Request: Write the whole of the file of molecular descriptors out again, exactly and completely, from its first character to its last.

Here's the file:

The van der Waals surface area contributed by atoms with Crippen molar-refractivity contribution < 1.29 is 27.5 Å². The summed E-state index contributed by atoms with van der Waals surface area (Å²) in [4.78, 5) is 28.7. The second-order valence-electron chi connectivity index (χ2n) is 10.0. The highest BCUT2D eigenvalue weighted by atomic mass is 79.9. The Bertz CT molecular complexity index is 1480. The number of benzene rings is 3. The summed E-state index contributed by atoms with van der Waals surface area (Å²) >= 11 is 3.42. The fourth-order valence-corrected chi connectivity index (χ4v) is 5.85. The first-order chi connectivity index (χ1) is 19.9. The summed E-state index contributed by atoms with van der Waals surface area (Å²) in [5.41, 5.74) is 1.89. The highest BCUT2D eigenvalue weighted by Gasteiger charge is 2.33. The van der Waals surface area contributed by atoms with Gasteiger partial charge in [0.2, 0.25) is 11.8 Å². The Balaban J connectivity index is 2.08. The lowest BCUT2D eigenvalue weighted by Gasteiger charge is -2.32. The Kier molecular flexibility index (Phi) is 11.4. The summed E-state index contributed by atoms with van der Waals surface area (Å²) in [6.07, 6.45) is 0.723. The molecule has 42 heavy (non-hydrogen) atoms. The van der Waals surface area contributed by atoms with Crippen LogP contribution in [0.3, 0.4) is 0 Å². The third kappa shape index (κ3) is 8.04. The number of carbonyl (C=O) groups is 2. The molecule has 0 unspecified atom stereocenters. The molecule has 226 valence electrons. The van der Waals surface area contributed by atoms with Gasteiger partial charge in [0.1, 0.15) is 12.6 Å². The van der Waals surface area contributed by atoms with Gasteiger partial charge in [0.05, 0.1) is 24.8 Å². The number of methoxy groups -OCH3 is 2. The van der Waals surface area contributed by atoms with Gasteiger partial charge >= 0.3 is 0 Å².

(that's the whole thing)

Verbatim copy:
The van der Waals surface area contributed by atoms with Crippen molar-refractivity contribution < 1.29 is 27.5 Å². The summed E-state index contributed by atoms with van der Waals surface area (Å²) in [4.78, 5) is 28.7. The second-order valence-electron chi connectivity index (χ2n) is 10.0. The highest BCUT2D eigenvalue weighted by atomic mass is 79.9. The Bertz CT molecular complexity index is 1480. The number of benzene rings is 3. The summed E-state index contributed by atoms with van der Waals surface area (Å²) >= 11 is 3.42. The fourth-order valence-corrected chi connectivity index (χ4v) is 5.85. The first-order chi connectivity index (χ1) is 19.9. The summed E-state index contributed by atoms with van der Waals surface area (Å²) in [5.41, 5.74) is 1.89. The highest BCUT2D eigenvalue weighted by Gasteiger charge is 2.33. The van der Waals surface area contributed by atoms with Gasteiger partial charge in [0.2, 0.25) is 11.8 Å². The Balaban J connectivity index is 2.08. The lowest BCUT2D eigenvalue weighted by Gasteiger charge is -2.32. The Kier molecular flexibility index (Phi) is 11.4. The summed E-state index contributed by atoms with van der Waals surface area (Å²) in [6.07, 6.45) is 0.723. The molecule has 42 heavy (non-hydrogen) atoms. The van der Waals surface area contributed by atoms with Crippen LogP contribution in [0.3, 0.4) is 0 Å². The third kappa shape index (κ3) is 8.04. The number of carbonyl (C=O) groups is 2. The molecule has 0 unspecified atom stereocenters. The molecule has 226 valence electrons. The van der Waals surface area contributed by atoms with Gasteiger partial charge in [0.1, 0.15) is 12.6 Å². The van der Waals surface area contributed by atoms with Gasteiger partial charge in [0.05, 0.1) is 24.8 Å². The number of methoxy groups -OCH3 is 2. The van der Waals surface area contributed by atoms with Gasteiger partial charge >= 0.3 is 0 Å².